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Thread: formal/informal

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    #1

    formal/informal

    Hello.
    "to complete n tasks using a k-segment pipeline requires k + (n-1) clock cycles."
    (computer systems architecture, Mano, 3ed 1993)


    is it formal or informal?What if we substitute "completing" for "to complete"?

    Thank you for your help in advance
    Last edited by hooshdar3; 14-Jan-2012 at 13:45.

  1. konungursvia's Avatar
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    #2

    Re: formal/informal

    It's formal, but most people would say it's technical, which doesn't have the same social and cultural formality we usually associate with the word formal. Changing from the infinitive to the gerund changes the meaning from an assignment (prospective) to an experimental result (retrospective).

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    #3

    Re: formal/informal

    Quote Originally Posted by konungursvia View Post
    It's formal, but most people would say it's technical, which doesn't have the same social and cultural formality we usually associate with the word formal. Changing from the infinitive to the gerund changes the meaning from an assignment (prospective) to an experimental result (retrospective).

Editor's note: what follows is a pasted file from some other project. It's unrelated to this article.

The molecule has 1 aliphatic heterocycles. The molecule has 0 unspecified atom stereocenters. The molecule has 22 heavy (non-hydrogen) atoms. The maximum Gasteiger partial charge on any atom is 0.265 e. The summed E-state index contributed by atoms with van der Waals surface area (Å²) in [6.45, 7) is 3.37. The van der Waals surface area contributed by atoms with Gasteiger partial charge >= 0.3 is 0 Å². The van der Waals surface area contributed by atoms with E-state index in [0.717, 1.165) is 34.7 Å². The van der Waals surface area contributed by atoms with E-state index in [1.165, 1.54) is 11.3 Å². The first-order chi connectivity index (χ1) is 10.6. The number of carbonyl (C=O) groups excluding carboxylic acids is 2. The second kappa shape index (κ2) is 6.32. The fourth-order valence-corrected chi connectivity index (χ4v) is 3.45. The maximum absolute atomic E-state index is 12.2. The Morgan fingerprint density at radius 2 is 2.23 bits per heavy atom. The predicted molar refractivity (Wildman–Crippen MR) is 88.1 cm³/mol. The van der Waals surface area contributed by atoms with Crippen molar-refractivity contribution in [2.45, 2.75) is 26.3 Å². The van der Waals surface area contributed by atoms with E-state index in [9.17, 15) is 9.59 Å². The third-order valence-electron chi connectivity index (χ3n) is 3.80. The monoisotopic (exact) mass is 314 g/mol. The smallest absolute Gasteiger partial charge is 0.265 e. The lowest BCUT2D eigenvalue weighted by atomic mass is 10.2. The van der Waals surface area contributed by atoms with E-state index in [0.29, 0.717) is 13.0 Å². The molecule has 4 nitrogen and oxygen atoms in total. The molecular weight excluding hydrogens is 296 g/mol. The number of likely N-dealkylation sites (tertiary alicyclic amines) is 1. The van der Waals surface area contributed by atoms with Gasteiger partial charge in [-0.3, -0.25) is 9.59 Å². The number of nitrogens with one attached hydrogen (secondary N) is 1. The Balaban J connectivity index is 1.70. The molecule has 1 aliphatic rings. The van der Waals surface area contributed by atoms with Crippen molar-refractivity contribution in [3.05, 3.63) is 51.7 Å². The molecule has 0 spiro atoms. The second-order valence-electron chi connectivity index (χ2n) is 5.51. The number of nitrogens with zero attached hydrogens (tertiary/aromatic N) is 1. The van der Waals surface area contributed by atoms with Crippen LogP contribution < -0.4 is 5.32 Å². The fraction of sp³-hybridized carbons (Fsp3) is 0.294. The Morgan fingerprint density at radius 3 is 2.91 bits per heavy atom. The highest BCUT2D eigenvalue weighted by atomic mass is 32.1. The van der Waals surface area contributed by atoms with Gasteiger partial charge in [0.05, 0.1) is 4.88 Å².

Sorry, I didn't get the difference in meaning

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    #4

    Re: formal/informal

    Quote Originally Posted by hooshdar3 View Post
    Sorry, I didn't get the difference in meaning

    Just in case the peopple have not seen this, I should mention that I have not get my answer yet.

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    #5

    Re: formal/informal

    You did get your answer. Have you looked up prospective and retrospective?

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    #6

    Re: formal/informal

    Quote Originally Posted by konungursvia View Post
    You did get your answer. Have you looked up prospective and retrospective?
    Do you mean that it is always the case that changing the to inf. subj. to the gerund makes the prespective sense retrospective?Also, I haven't figured out yet what do you mean by assignment and experiment?

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